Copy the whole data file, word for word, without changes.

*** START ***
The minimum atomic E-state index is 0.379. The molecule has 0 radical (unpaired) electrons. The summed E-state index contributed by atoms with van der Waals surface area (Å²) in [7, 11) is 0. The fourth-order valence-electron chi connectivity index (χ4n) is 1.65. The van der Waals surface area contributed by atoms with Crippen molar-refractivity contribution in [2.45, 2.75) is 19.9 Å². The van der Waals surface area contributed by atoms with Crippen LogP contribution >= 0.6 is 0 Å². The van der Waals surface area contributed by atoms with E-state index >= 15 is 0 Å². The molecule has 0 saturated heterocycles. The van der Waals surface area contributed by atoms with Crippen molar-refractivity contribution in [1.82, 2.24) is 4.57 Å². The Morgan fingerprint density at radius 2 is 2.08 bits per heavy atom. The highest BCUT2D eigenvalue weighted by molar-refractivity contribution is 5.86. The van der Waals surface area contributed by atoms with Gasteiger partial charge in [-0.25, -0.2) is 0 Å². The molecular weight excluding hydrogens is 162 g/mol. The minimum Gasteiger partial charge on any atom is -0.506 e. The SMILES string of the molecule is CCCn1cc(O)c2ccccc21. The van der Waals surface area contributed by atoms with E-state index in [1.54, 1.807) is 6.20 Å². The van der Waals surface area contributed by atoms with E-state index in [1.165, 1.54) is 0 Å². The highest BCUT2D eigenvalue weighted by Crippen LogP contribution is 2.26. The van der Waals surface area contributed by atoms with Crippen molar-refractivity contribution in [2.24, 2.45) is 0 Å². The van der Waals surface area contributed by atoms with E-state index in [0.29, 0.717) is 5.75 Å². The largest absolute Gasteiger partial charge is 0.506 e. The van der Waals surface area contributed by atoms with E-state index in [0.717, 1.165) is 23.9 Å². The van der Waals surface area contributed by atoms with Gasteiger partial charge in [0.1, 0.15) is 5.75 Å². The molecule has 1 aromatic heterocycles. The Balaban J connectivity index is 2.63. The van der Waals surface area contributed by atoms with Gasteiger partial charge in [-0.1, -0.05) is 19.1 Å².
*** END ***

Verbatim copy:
The minimum atomic E-state index is 0.379. The molecule has 0 radical (unpaired) electrons. The summed E-state index contributed by atoms with van der Waals surface area (Å²) in [7, 11) is 0. The fourth-order valence-electron chi connectivity index (χ4n) is 1.65. The van der Waals surface area contributed by atoms with Crippen molar-refractivity contribution in [2.45, 2.75) is 19.9 Å². The van der Waals surface area contributed by atoms with Crippen LogP contribution >= 0.6 is 0 Å². The van der Waals surface area contributed by atoms with E-state index >= 15 is 0 Å². The molecule has 0 saturated heterocycles. The van der Waals surface area contributed by atoms with Crippen molar-refractivity contribution in [1.82, 2.24) is 4.57 Å². The Morgan fingerprint density at radius 2 is 2.08 bits per heavy atom. The highest BCUT2D eigenvalue weighted by molar-refractivity contribution is 5.86. The van der Waals surface area contributed by atoms with Gasteiger partial charge in [-0.25, -0.2) is 0 Å². The molecular weight excluding hydrogens is 162 g/mol. The minimum Gasteiger partial charge on any atom is -0.506 e. The SMILES string of the molecule is CCCn1cc(O)c2ccccc21. The van der Waals surface area contributed by atoms with E-state index in [1.54, 1.807) is 6.20 Å². The van der Waals surface area contributed by atoms with E-state index in [1.165, 1.54) is 0 Å². The highest BCUT2D eigenvalue weighted by Crippen LogP contribution is 2.26. The van der Waals surface area contributed by atoms with Crippen molar-refractivity contribution in [2.24, 2.45) is 0 Å². The van der Waals surface area contributed by atoms with E-state index in [0.29, 0.717) is 5.75 Å². The largest absolute Gasteiger partial charge is 0.506 e. The van der Waals surface area contributed by atoms with E-state index in [0.717, 1.165) is 23.9 Å². The van der Waals surface area contributed by atoms with Gasteiger partial charge in [0.1, 0.15) is 5.75 Å². The molecule has 1 aromatic heterocycles. The Balaban J connectivity index is 2.63. The van der Waals surface area contributed by atoms with Gasteiger partial charge in [-0.1, -0.05) is 19.1 Å².